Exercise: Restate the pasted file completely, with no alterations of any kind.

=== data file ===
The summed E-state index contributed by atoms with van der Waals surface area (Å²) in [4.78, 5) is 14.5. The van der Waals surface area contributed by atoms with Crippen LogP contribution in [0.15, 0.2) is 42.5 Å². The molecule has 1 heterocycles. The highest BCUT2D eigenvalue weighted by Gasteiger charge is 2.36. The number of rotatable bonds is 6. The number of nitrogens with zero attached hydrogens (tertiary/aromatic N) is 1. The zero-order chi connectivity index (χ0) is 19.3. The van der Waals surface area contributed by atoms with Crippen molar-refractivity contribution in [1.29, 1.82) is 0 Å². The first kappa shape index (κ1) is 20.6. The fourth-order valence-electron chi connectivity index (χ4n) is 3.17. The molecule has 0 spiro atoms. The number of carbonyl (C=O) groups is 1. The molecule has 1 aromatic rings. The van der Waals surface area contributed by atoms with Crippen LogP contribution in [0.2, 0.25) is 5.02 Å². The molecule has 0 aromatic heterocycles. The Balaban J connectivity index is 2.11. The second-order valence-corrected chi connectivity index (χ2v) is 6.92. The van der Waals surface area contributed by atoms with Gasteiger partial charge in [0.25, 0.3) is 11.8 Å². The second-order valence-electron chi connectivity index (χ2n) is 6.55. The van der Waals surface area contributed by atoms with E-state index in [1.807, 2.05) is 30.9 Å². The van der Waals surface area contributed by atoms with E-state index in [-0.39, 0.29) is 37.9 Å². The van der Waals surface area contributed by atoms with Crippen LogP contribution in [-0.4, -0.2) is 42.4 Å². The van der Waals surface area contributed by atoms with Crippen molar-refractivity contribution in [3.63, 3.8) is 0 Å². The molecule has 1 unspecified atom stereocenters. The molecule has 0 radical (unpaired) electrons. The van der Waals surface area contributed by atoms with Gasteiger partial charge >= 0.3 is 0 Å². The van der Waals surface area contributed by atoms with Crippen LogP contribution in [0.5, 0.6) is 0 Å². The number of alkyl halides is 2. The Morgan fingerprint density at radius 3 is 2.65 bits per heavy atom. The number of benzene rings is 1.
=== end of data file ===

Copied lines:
The summed E-state index contributed by atoms with van der Waals surface area (Å²) in [4.78, 5) is 14.5. The van der Waals surface area contributed by atoms with Crippen LogP contribution in [0.15, 0.2) is 42.5 Å². The molecule has 1 heterocycles. The highest BCUT2D eigenvalue weighted by Gasteiger charge is 2.36. The number of rotatable bonds is 6. The number of nitrogens with zero attached hydrogens (tertiary/aromatic N) is 1. The zero-order chi connectivity index (χ0) is 19.3. The van der Waals surface area contributed by atoms with Crippen molar-refractivity contribution in [1.29, 1.82) is 0 Å². The first kappa shape index (κ1) is 20.6. The fourth-order valence-electron chi connectivity index (χ4n) is 3.17. The molecule has 0 spiro atoms. The number of carbonyl (C=O) groups is 1. The molecule has 1 aromatic rings. The van der Waals surface area contributed by atoms with Crippen LogP contribution in [0.2, 0.25) is 5.02 Å². The molecule has 0 aromatic heterocycles. The Balaban J connectivity index is 2.11. The second-order valence-corrected chi connectivity index (χ2v) is 6.92. The van der Waals surface area contributed by atoms with Gasteiger partial charge in [0.25, 0.3) is 11.8 Å². The second-order valence-electron chi connectivity index (χ2n) is 6.55. The van der Waals surface area contributed by atoms with E-state index in [1.807, 2.05) is 30.9 Å². The van der Waals surface area contributed by atoms with E-state index in [-0.39, 0.29) is 37.9 Å². The van der Waals surface area contributed by atoms with Crippen LogP contribution in [-0.4, -0.2) is 42.4 Å². The van der Waals surface area contributed by atoms with Crippen molar-refractivity contribution in [3.63, 3.8) is 0 Å². The molecule has 1 unspecified atom stereocenters. The molecule has 0 radical (unpaired) electrons. The van der Waals surface area contributed by atoms with Gasteiger partial charge >= 0.3 is 0 Å². The van der Waals surface area contributed by atoms with Crippen LogP contribution in [0.5, 0.6) is 0 Å². The number of alkyl halides is 2. The Morgan fingerprint density at radius 3 is 2.65 bits per heavy atom. The number of benzene rings is 1.